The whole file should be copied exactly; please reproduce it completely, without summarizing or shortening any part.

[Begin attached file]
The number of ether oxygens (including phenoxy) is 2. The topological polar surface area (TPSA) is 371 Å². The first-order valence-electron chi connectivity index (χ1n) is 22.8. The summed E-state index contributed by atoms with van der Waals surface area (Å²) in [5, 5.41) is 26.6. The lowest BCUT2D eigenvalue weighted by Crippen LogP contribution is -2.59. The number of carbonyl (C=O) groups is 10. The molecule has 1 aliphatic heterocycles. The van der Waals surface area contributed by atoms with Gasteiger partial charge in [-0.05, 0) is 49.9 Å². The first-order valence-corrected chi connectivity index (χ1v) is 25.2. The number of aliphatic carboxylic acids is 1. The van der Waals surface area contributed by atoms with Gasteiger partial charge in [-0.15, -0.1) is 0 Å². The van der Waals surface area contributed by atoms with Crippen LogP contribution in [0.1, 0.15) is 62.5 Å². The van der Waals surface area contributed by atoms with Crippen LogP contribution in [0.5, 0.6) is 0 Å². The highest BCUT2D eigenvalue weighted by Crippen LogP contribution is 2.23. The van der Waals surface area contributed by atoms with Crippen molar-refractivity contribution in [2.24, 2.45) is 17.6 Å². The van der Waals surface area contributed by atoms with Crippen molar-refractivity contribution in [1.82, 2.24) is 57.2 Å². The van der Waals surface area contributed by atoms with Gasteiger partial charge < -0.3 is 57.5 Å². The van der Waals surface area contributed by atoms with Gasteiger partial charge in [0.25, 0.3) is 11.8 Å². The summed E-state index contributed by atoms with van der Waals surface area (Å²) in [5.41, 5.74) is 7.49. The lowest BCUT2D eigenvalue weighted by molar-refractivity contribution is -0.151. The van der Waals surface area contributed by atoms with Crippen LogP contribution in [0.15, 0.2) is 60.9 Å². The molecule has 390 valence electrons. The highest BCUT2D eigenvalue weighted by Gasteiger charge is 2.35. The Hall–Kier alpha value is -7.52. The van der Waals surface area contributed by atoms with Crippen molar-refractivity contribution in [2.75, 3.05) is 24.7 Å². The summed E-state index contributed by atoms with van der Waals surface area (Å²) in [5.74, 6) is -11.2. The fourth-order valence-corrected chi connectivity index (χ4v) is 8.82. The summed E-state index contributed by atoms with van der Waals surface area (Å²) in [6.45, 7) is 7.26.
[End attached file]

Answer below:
The number of ether oxygens (including phenoxy) is 2. The topological polar surface area (TPSA) is 371 Å². The first-order valence-electron chi connectivity index (χ1n) is 22.8. The summed E-state index contributed by atoms with van der Waals surface area (Å²) in [5, 5.41) is 26.6. The lowest BCUT2D eigenvalue weighted by Crippen LogP contribution is -2.59. The number of carbonyl (C=O) groups is 10. The molecule has 1 aliphatic heterocycles. The van der Waals surface area contributed by atoms with Gasteiger partial charge in [-0.05, 0) is 49.9 Å². The first-order valence-corrected chi connectivity index (χ1v) is 25.2. The number of aliphatic carboxylic acids is 1. The van der Waals surface area contributed by atoms with Gasteiger partial charge in [-0.15, -0.1) is 0 Å². The van der Waals surface area contributed by atoms with Crippen LogP contribution in [0.1, 0.15) is 62.5 Å². The van der Waals surface area contributed by atoms with Crippen LogP contribution in [0.5, 0.6) is 0 Å². The highest BCUT2D eigenvalue weighted by Crippen LogP contribution is 2.23. The van der Waals surface area contributed by atoms with Crippen molar-refractivity contribution in [2.24, 2.45) is 17.6 Å². The van der Waals surface area contributed by atoms with Crippen molar-refractivity contribution in [1.82, 2.24) is 57.2 Å². The van der Waals surface area contributed by atoms with Gasteiger partial charge < -0.3 is 57.5 Å². The van der Waals surface area contributed by atoms with Gasteiger partial charge in [0.25, 0.3) is 11.8 Å². The summed E-state index contributed by atoms with van der Waals surface area (Å²) in [5.41, 5.74) is 7.49. The lowest BCUT2D eigenvalue weighted by molar-refractivity contribution is -0.151. The van der Waals surface area contributed by atoms with Crippen LogP contribution in [0.15, 0.2) is 60.9 Å². The molecule has 390 valence electrons. The highest BCUT2D eigenvalue weighted by Gasteiger charge is 2.35. The Hall–Kier alpha value is -7.52. The van der Waals surface area contributed by atoms with Crippen molar-refractivity contribution in [2.75, 3.05) is 24.7 Å². The summed E-state index contributed by atoms with van der Waals surface area (Å²) in [5.74, 6) is -11.2. The fourth-order valence-corrected chi connectivity index (χ4v) is 8.82. The summed E-state index contributed by atoms with van der Waals surface area (Å²) in [6.45, 7) is 7.26.